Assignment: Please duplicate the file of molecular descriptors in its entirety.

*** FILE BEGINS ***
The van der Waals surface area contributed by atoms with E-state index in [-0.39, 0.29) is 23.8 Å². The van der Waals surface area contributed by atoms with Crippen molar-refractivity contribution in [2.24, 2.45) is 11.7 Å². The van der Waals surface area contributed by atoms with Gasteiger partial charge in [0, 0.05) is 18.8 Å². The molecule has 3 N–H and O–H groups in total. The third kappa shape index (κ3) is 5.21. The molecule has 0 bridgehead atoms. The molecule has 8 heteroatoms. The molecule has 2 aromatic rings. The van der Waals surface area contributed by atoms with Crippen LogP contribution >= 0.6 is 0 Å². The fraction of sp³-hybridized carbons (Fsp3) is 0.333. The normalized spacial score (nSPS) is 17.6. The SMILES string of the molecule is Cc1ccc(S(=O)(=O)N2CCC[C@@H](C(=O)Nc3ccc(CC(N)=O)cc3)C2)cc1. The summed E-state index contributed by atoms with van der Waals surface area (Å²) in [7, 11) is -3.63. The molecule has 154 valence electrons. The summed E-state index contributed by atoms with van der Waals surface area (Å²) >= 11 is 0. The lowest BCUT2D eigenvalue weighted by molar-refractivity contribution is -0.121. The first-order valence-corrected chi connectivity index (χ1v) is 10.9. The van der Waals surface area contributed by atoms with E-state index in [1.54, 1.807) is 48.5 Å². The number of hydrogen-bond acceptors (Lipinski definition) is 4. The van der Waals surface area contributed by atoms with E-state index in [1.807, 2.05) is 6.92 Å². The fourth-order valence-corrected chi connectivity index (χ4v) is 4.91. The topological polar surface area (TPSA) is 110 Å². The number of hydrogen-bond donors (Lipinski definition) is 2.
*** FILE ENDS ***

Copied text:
The van der Waals surface area contributed by atoms with E-state index in [-0.39, 0.29) is 23.8 Å². The van der Waals surface area contributed by atoms with Crippen molar-refractivity contribution in [2.24, 2.45) is 11.7 Å². The van der Waals surface area contributed by atoms with Gasteiger partial charge in [0, 0.05) is 18.8 Å². The molecule has 3 N–H and O–H groups in total. The third kappa shape index (κ3) is 5.21. The molecule has 0 bridgehead atoms. The molecule has 8 heteroatoms. The molecule has 2 aromatic rings. The van der Waals surface area contributed by atoms with Crippen LogP contribution >= 0.6 is 0 Å². The fraction of sp³-hybridized carbons (Fsp3) is 0.333. The normalized spacial score (nSPS) is 17.6. The SMILES string of the molecule is Cc1ccc(S(=O)(=O)N2CCC[C@@H](C(=O)Nc3ccc(CC(N)=O)cc3)C2)cc1. The summed E-state index contributed by atoms with van der Waals surface area (Å²) in [7, 11) is -3.63. The molecule has 154 valence electrons. The summed E-state index contributed by atoms with van der Waals surface area (Å²) >= 11 is 0. The lowest BCUT2D eigenvalue weighted by molar-refractivity contribution is -0.121. The first-order valence-corrected chi connectivity index (χ1v) is 10.9. The van der Waals surface area contributed by atoms with E-state index in [1.54, 1.807) is 48.5 Å². The number of hydrogen-bond acceptors (Lipinski definition) is 4. The van der Waals surface area contributed by atoms with E-state index in [1.807, 2.05) is 6.92 Å². The fourth-order valence-corrected chi connectivity index (χ4v) is 4.91. The topological polar surface area (TPSA) is 110 Å². The number of hydrogen-bond donors (Lipinski definition) is 2.